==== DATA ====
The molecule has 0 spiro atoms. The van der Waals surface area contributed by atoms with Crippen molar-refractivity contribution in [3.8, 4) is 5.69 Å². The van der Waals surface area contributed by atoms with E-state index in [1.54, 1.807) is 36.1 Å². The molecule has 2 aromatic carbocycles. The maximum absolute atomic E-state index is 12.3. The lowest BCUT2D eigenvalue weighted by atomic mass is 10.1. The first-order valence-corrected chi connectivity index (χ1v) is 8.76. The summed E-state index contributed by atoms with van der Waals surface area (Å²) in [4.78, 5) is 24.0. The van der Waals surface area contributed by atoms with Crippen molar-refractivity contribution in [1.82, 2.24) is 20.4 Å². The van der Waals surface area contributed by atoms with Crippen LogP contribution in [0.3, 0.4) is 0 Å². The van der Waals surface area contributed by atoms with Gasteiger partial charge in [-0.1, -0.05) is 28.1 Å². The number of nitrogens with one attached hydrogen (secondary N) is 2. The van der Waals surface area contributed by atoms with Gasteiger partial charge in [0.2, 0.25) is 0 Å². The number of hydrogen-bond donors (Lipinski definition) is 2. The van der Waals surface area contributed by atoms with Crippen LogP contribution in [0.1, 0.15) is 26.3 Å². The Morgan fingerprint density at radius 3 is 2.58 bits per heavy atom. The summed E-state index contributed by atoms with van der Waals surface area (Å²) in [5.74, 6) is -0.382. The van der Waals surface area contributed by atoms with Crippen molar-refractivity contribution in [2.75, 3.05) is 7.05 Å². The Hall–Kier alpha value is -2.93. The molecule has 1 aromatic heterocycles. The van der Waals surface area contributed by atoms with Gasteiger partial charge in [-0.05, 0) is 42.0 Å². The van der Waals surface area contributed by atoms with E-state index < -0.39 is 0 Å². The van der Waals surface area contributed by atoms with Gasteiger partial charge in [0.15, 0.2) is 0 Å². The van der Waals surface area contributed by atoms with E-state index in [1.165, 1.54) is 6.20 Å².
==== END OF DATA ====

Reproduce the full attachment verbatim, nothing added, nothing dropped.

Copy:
The molecule has 0 spiro atoms. The van der Waals surface area contributed by atoms with Crippen molar-refractivity contribution in [3.8, 4) is 5.69 Å². The van der Waals surface area contributed by atoms with E-state index in [1.54, 1.807) is 36.1 Å². The molecule has 2 aromatic carbocycles. The maximum absolute atomic E-state index is 12.3. The lowest BCUT2D eigenvalue weighted by atomic mass is 10.1. The first-order valence-corrected chi connectivity index (χ1v) is 8.76. The summed E-state index contributed by atoms with van der Waals surface area (Å²) in [4.78, 5) is 24.0. The van der Waals surface area contributed by atoms with Crippen molar-refractivity contribution in [1.82, 2.24) is 20.4 Å². The van der Waals surface area contributed by atoms with Crippen LogP contribution in [0.3, 0.4) is 0 Å². The van der Waals surface area contributed by atoms with Gasteiger partial charge in [-0.1, -0.05) is 28.1 Å². The number of nitrogens with one attached hydrogen (secondary N) is 2. The van der Waals surface area contributed by atoms with Gasteiger partial charge in [0.2, 0.25) is 0 Å². The number of hydrogen-bond donors (Lipinski definition) is 2. The van der Waals surface area contributed by atoms with Crippen LogP contribution in [0.1, 0.15) is 26.3 Å². The Morgan fingerprint density at radius 3 is 2.58 bits per heavy atom. The summed E-state index contributed by atoms with van der Waals surface area (Å²) in [5.74, 6) is -0.382. The van der Waals surface area contributed by atoms with Crippen molar-refractivity contribution in [2.75, 3.05) is 7.05 Å². The Hall–Kier alpha value is -2.93. The molecule has 1 aromatic heterocycles. The van der Waals surface area contributed by atoms with Gasteiger partial charge in [-0.05, 0) is 42.0 Å². The van der Waals surface area contributed by atoms with E-state index < -0.39 is 0 Å². The van der Waals surface area contributed by atoms with Gasteiger partial charge in [0.15, 0.2) is 0 Å². The van der Waals surface area contributed by atoms with E-state index in [1.165, 1.54) is 6.20 Å².